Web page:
Michaeleen Doucleff

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Several nights ago, my husband texted me these questions while traveling:

Does my vaccine not work anymore?

Should I get a booster even though it's been only four months since my second shot?

"Excellent questions," I thought. One thing is crystal clear about the highly mutated omicron variant of the coronavirus: It has a huge ability to bypass immune protection and cause breakthrough infections.

Here's what you need to know about how well the vaccines are working in the face of the omicron variant and the best timing for getting your booster shot.

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ARI SHAPIRO, HOST:

The new coronavirus variant, called omicron, was first identified in South Africa only about a month ago and is already spreading quickly in Europe and North America. It has an exceptionally high number of mutations, and those mutations appear to make it more transmissible than the delta variant.

Now scientists in South Africa have just released the first data looking at how well the vaccines will work against the omicron variant. And the news is mixed.

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RACHEL MARTIN, HOST:

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DEBBIE ELLIOTT, HOST:

Each week, we answer frequently asked questions about life during the coronavirus crisis. If you have a question you'd like us to consider for a future post, email us at goatsandsoda@npr.org with the subject line: "Weekly Coronavirus Questions." See an archive of our FAQs here.

Scientists have evidence that SARS-CoV-2 spreads explosively in white-tailed deer and that the virus is widespread in this deer population across the United States.

Researchers say the findings are quite concerning and could have vast implications for the long-term course of the coronavirus pandemic.

Since SARS-CoV-2, the coronavirus that causes the disease COVID-19, first emerged, there have been several signs that white-tailed deer would be highly susceptible to the virus — and that many of these animals were catching it across the country.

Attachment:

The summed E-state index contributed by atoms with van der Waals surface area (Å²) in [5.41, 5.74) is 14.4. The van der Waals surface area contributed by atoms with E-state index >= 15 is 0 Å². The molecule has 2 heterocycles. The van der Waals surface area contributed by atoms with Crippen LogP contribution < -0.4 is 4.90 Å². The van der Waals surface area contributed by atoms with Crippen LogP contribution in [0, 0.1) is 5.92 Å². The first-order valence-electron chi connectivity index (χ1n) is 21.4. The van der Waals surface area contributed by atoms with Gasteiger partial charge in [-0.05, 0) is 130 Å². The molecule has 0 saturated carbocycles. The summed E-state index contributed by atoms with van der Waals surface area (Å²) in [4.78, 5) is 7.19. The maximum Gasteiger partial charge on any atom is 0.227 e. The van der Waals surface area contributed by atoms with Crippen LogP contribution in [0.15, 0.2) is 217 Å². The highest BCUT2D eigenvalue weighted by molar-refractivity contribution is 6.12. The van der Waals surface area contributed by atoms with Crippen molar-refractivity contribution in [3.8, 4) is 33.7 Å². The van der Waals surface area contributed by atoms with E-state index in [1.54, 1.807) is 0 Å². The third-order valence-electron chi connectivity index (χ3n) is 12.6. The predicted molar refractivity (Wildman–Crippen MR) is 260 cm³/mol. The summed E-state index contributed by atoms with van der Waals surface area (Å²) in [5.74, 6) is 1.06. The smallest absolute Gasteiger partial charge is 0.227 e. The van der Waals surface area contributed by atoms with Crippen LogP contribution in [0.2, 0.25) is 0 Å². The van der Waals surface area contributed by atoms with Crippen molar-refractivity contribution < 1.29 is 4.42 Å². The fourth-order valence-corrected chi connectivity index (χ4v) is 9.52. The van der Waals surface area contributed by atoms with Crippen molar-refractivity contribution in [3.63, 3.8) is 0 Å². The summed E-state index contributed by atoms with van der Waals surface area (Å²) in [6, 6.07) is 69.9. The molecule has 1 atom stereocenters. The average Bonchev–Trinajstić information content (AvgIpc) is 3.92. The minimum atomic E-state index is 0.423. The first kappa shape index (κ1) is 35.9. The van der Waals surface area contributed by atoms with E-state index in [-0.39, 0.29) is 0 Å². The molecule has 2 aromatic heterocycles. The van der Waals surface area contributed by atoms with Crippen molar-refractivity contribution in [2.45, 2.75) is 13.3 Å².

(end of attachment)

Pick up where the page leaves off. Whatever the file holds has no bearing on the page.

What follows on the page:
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AILSA CHANG, HOST:

Early in 2017, a team of medical personnel, including doctors, nurses and volunteers, returned home to Florida after volunteering at a clinic in Haiti. Soon after their return, 20 members of the team began to feel a bit under the weather.

"They had a slight fever and didn't feel 100% right," says virologist John Lednicky at the University of Florida. "But they weren't very sick."

Back in the 1980s, scientists in the U.K. performed an experiment that — at first glance — sounds unethical. "Volunteers came into the lab, and someone squirted virus up their nose," says computational biologist Jennie Lavine.

The researchers took a liquid packed with coronavirus particles and intentionally tried to make 15 volunteers sick.

Oh no. Not again.

Just when COVID surge in the U.S. has begun to decline, another coronavirus variant has immediately cropped up. This time in the U.K.

Known in the media as "delta-plus," this mutant is raising some concern because over the past few weeks, it's begun to spread in several parts of Britain. It now accounts for about 6% of all cases in the U.K.

Last week, a panel of scientists and doctors met to discuss the Pfizer booster vaccine. Specifically, the goal was to advise the Centers for Disease Control and Prevention about who needs a third shot.

The agency ultimately recommended anyone age 65 and over should get one as well as people who live in long-term care facilities or people ages 50 to 64, who have underlying health conditions.

But several panelists felt there was a more urgent matter at hand than Pfizer boosters.

For the past several weeks, Dr. Boghuma Titanji has been swamped with questions about COVID-19 vaccine boosters. Even the experts seem confused, she says.

"I'm even getting questions from my colleagues, who are doctors, asking me, 'What should I do?' " says the infectious disease specialist at Emory University.

Some scientists have called it "superhuman immunity" or "bulletproof." But immunologist Shane Crotty prefers "hybrid immunity."

"Overall, hybrid immunity to SARS-CoV-2 appears to be impressively potent," Crotty wrote in commentary in Science back in June.

No matter what you call it, this type of immunity offers much-needed good news in what seems like an endless array of bad news regarding COVID-19.

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